The first double-blind RCT of methoxyflurane in children was published almost two decades ago by Chin et al in 2002. Forty-one children over the age of 5 with upper limb fractures were randomised to receive either methoxyflurane or placebo. Unsurprisingly, methoxyflurane resulted in a lower pain score at 10 minutes than placebo. Adverse events weren’t reported, but the apparent safety and efficacy of methoxyflurane demonstrated in this study paved the way the some bigger and better RCTs.

A better known, and more recent, RCT involving children was the STOP! trial, published in the EMJ in 2014. This randomised, double-blind placebo-controlled trial was conducted at six EDs in the UK. Three hundred patients, 90 between the ages of 12 and 17, with minor trauma (such as burns, fractures, dislocations and lacerations), were randomised to receive either methoxyflurane or saline via an inhaler. In a nifty way to keep the patients, doctors and nurses blinded to which drug was being administered, a drop of methoxyflurane was added to the outside of every inhaler so both drug devices smelled the same. Pain scores dropped significantly lower in the methoxyflurane group, with a median onset of action of 4 minutes. But what about those adolescents? Although 45 12 to 17 year olds were included in each group, their data wasn’t analysed separately, and children under the age of 12 were excluded from the study, so although we can probably assume methoxyflurane works well and is safe in adolescents, more trials would be helpful.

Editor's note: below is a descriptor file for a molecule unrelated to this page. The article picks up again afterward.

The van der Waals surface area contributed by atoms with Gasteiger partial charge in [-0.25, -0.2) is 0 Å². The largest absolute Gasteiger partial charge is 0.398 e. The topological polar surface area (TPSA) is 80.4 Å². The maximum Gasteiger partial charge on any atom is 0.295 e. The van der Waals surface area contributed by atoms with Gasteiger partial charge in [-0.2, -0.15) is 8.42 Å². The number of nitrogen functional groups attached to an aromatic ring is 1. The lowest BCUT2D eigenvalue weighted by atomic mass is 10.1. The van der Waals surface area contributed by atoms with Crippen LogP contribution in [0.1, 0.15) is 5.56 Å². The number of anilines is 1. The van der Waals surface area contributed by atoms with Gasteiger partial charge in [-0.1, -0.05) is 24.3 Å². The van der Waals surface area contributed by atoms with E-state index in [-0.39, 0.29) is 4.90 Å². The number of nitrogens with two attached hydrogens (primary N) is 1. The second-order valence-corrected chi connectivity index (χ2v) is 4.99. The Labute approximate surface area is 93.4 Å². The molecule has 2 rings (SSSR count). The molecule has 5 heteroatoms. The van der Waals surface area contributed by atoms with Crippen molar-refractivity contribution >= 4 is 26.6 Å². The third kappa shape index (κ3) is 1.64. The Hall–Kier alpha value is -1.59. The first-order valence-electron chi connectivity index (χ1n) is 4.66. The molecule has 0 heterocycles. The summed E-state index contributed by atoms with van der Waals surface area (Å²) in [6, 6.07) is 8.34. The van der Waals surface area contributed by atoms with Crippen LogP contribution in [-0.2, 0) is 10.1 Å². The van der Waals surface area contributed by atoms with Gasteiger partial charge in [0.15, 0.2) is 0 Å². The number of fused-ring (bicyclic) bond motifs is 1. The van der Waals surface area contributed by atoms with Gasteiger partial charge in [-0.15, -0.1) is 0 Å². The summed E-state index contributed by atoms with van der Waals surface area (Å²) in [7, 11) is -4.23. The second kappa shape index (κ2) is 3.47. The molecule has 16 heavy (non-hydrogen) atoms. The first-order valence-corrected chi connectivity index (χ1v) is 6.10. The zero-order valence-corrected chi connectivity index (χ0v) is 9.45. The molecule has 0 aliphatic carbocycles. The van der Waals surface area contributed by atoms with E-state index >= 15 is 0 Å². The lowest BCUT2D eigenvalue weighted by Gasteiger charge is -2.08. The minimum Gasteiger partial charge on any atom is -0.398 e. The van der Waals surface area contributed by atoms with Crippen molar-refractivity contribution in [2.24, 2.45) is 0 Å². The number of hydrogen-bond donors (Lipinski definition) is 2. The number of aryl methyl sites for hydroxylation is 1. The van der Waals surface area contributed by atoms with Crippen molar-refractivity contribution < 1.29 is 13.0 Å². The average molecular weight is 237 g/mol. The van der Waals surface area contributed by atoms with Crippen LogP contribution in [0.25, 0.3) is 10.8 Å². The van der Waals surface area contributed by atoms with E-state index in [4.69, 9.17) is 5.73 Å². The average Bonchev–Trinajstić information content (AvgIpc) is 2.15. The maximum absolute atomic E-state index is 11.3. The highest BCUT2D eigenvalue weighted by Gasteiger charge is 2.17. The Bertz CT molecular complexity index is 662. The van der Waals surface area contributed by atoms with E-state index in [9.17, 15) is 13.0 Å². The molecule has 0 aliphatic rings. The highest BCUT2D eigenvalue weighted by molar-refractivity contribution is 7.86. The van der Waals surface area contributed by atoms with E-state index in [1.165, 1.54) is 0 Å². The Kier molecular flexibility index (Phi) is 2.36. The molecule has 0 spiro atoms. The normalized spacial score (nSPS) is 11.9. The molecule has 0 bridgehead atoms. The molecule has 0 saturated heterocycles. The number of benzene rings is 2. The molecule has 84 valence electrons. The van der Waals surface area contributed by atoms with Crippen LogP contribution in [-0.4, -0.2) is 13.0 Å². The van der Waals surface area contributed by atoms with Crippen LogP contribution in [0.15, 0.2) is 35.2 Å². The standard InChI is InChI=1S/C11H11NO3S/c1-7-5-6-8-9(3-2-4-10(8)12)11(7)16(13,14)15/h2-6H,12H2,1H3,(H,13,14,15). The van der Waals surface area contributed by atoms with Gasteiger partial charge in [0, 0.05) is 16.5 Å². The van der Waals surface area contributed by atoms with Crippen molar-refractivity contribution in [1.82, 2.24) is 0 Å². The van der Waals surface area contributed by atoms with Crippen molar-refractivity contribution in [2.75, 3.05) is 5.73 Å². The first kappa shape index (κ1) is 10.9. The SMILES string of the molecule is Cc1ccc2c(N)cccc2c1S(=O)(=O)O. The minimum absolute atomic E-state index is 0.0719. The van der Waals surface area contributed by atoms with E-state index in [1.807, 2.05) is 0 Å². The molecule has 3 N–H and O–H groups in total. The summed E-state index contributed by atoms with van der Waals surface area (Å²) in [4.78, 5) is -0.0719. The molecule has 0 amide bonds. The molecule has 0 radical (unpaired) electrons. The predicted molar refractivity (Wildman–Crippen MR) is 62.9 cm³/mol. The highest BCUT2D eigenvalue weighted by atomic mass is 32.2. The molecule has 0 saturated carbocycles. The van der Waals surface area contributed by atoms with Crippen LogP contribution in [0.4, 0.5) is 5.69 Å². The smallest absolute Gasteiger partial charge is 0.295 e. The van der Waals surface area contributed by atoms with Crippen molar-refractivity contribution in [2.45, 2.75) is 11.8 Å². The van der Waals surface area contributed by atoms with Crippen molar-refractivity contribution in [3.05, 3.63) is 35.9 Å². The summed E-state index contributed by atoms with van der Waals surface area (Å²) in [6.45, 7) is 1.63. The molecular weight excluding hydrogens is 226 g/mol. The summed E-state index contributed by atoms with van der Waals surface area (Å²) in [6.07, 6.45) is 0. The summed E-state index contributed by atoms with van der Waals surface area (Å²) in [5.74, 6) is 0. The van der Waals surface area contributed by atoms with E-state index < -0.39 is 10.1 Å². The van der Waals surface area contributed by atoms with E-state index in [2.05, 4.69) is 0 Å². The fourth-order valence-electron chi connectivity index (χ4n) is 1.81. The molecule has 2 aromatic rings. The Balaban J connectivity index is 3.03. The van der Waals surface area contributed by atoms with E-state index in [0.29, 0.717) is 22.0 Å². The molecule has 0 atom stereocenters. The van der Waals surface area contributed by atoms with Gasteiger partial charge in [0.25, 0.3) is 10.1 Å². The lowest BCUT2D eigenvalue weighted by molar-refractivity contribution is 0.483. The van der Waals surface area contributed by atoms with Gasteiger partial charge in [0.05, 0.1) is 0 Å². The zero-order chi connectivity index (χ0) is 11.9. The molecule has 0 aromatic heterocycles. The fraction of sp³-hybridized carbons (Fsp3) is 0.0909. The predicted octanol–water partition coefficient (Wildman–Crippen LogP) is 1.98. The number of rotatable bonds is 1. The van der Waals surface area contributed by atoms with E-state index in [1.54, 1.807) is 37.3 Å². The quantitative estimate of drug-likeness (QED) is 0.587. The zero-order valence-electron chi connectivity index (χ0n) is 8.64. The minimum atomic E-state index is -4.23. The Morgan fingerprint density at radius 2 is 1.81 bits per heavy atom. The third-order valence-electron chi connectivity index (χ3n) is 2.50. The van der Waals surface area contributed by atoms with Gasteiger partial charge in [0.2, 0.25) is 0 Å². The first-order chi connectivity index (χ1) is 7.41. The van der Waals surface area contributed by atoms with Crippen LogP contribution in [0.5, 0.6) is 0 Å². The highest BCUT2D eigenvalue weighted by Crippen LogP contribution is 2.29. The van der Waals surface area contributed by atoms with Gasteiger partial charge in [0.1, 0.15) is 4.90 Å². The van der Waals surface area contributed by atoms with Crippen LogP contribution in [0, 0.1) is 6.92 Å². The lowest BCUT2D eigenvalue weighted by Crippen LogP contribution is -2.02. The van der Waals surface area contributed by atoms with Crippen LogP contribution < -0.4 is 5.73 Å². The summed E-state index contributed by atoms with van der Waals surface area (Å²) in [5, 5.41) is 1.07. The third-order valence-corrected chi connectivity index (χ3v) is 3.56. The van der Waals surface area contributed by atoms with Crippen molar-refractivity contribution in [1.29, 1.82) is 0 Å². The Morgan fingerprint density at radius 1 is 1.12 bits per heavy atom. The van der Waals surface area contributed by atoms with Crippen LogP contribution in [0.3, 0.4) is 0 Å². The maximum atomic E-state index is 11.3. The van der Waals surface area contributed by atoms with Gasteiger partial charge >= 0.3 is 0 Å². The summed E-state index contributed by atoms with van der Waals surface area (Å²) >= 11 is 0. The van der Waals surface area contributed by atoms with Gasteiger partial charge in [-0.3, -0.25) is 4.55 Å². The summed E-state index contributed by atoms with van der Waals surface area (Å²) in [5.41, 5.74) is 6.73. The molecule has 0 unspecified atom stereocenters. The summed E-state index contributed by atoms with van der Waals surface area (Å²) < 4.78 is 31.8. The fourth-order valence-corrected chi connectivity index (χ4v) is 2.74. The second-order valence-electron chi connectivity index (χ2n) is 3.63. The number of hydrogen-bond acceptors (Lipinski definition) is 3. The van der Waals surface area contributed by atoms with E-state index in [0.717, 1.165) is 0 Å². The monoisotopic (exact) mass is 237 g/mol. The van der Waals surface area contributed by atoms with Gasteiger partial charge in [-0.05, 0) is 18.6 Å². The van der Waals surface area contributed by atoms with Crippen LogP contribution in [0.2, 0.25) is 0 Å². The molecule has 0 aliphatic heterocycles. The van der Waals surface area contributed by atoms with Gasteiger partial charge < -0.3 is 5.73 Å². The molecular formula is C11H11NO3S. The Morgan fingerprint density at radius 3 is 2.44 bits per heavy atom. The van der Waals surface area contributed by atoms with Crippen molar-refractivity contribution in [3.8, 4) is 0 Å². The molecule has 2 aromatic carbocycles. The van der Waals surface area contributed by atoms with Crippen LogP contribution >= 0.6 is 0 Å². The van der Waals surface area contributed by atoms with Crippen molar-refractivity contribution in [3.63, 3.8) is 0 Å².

Segue to the Magpie trial, which is currently recruiting in the UK and Ireland via the PERUKI network. This international multi-centre randomised, double-blind placebo-controlled trial is specifically investigating the efficacy and safety of methoxyflurane in children and young people so that its UK license can be extended to include children. Like STOP!, participants are being randomised to either methoxyflurane or placebo (again saline) via an inhaler. To ensure younger children are well represented in the study data, the study team are aiming to recruit higher numbers of 6 to 11 year olds than adolescents, with a recruitment target of 220 children and adolescents in total. We’re awaiting the results eagerly…


*A top tip on top up dosing

This child had been given 500mg of paracetamol and 280mg of ibuprofen by his mother before the crew arrived. He was 8 years old, with an estimated weight of 31kg. Based on Irish CPGs allowing a paracetamol dose of 20mg/kg (620mg) and ibuprofen dose of 10mg/kg (310mg) he was underdosed. It’s important to top-up simple analgesics as part of your approach to pain relief in children.


But what happened to the 8 year old?

You check CSMs (circulation, sensation and movement) before and after applying a splint and transfer him to the ambulance on a stretcher. His pain is very well controlled, and he asks his mother to take a photo for his friends. This sentence is hard for him to say and he gets the giggles. You transfer him uneventfully to hospital where he’s diagnosed with a supracondylar fracture.

Read more about assessing pain, prehospital analgesia in children and the evidence behind intranasal fentanyl in part 1 of the DFTB prehospital analgesia series.

References

Hartshorn, S., & Middleton, P. M. (2019). Efficacy and safety of inhaled low-dose methoxyflurane for acute paediatric pain: A systematic review. Trauma21(2), 94–102. https://doi.org/10.1177/1460408618798391